Premiere: Brendan Maclean shares the video for recent track Goes Without Saying
It's a snippet of brilliance taken from his latest record And The Boyfriends, which is among the year's most over-looked.
Brendan Maclean is a special musician, and one critically overlooked by the Australian population. In the time since his debut 2016 song package funbang1, the musician/actor/performer/master-of-all-trades has consistently stepped forward as a multi-disciplinary threat to Australia's art and performance world in a way that exceeds many of the names he's grouped amongst. "If there's a performance that needs 100%, Brendan Maclean is the person to do it" isn't really a saying amongst the arts community, but should be - that's what we're talking about here.
No different is his musical ventures. His debut album, this year's And The Boyfriends, is amongst the year's most brilliant, yet slept-on. Featuring an all-star cast of performers and some of Australia's strongest vocalists on backing vocals - Montaigne, Kira Puru, Ainslie Wills - the record is a nine-track exploration of Maclean's continual brilliance, stretching from down-tempo, ballad-esque moments to one that swirl with Robyn-esque synth-pop, like the changing album lead Hibernia - "a Murder Disco Ballad," he calls it.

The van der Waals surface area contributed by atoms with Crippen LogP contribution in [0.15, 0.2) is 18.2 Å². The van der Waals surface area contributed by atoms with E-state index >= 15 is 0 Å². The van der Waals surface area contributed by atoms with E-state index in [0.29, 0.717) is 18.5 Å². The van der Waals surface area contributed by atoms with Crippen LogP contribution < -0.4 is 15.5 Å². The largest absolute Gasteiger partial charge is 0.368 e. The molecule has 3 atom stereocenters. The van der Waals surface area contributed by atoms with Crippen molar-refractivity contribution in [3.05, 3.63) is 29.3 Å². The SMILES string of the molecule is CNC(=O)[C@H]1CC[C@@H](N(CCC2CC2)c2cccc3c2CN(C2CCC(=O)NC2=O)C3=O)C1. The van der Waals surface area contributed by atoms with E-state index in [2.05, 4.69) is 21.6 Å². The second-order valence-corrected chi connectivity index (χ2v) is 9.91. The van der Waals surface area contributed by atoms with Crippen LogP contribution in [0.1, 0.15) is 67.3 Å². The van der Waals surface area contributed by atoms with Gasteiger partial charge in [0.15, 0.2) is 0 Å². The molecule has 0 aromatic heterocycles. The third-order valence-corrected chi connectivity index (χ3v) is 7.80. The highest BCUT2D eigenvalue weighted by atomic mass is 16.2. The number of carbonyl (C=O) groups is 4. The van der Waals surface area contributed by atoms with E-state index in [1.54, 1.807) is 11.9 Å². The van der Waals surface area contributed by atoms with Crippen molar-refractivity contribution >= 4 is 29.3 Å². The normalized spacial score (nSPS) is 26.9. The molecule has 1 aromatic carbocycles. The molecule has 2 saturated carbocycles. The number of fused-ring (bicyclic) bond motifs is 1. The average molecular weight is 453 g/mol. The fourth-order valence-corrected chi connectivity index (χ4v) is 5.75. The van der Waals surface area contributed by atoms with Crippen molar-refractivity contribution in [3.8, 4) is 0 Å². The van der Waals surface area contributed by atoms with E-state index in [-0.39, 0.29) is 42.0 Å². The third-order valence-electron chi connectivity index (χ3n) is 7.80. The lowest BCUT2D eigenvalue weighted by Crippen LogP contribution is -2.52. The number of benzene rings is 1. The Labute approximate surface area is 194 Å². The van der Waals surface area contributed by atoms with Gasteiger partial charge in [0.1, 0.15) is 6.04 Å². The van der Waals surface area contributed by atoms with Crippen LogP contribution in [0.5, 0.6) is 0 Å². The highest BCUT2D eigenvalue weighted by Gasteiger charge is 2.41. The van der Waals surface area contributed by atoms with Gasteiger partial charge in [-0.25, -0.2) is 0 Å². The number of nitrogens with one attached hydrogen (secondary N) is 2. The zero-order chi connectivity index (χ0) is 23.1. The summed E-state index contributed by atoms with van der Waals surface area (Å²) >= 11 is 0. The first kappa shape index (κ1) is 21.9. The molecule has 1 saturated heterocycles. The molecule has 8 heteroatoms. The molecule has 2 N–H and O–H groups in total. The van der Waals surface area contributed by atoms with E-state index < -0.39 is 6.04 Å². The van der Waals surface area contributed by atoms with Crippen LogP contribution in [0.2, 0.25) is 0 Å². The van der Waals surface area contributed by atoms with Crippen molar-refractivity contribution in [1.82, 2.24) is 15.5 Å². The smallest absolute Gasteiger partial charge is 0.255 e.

One of the album's many highlights is Goes Without Saying, which sits somewhere among the album's middle. It received the remix treatment from legendary dance-pop duo Stereogamous back in August, and now, to cap off Maclean's big year, he's sharing the visual accompaniment for the track too, directed by Stef Smith and starring iconic Sydney performer Betty Grumble and Neil Phipps.
As Brendan explains, the single was born while he was working on another project - last year's TV program F**king Adelaide - which also ties into the single's official video clip, a reflection of sorts on the experience and how it shaped the record and this track specifically: "F**king Adelaide was a brilliant iView comedy I was apart of early 2018. Super fun experience directed by Sophie Hyde, do it again in a heartbeat," he says. "The kicker is I play this cynical, theatrical, gay, failing musician - so, basically myself."
"Goes Without Saying was written while I was on set so it always feels like Eli, my character, had a hand inspiring it and then later in the song I'm reflecting on that bizarre experience of watching myself on the big screen and being praised for this character that felt like a parody of my life. This video, directed by Stef Smith, is our attempt to emulate that experience and the odd emotional fallout that came with it."
Dive into the clip below:
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